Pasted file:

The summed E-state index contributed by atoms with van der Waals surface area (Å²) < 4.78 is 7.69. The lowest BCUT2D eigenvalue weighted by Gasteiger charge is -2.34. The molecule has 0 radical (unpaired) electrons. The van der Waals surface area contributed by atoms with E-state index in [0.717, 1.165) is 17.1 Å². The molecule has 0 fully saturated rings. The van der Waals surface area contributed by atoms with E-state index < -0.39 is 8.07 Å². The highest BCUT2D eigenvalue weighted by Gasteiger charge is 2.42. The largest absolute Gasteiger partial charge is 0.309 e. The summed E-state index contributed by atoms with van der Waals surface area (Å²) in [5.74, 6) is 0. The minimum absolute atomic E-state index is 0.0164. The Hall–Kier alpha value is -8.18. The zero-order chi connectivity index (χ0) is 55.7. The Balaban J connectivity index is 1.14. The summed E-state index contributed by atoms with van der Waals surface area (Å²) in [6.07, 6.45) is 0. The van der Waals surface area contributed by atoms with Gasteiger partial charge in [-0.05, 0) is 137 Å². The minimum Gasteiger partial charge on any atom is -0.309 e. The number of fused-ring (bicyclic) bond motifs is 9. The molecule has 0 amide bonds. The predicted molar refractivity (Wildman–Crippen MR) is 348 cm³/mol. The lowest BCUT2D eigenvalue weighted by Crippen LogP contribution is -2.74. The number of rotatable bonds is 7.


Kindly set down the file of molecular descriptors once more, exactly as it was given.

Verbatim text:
The summed E-state index contributed by atoms with van der Waals surface area (Å²) < 4.78 is 7.69. The lowest BCUT2D eigenvalue weighted by Gasteiger charge is -2.34. The molecule has 0 radical (unpaired) electrons. The van der Waals surface area contributed by atoms with E-state index in [0.717, 1.165) is 17.1 Å². The molecule has 0 fully saturated rings. The van der Waals surface area contributed by atoms with E-state index < -0.39 is 8.07 Å². The highest BCUT2D eigenvalue weighted by Gasteiger charge is 2.42. The largest absolute Gasteiger partial charge is 0.309 e. The summed E-state index contributed by atoms with van der Waals surface area (Å²) in [5.74, 6) is 0. The minimum absolute atomic E-state index is 0.0164. The Hall–Kier alpha value is -8.18. The zero-order chi connectivity index (χ0) is 55.7. The Balaban J connectivity index is 1.14. The summed E-state index contributed by atoms with van der Waals surface area (Å²) in [6.07, 6.45) is 0. The van der Waals surface area contributed by atoms with Gasteiger partial charge in [-0.05, 0) is 137 Å². The minimum Gasteiger partial charge on any atom is -0.309 e. The number of fused-ring (bicyclic) bond motifs is 9. The molecule has 0 amide bonds. The predicted molar refractivity (Wildman–Crippen MR) is 348 cm³/mol. The lowest BCUT2D eigenvalue weighted by Crippen LogP contribution is -2.74. The number of rotatable bonds is 7.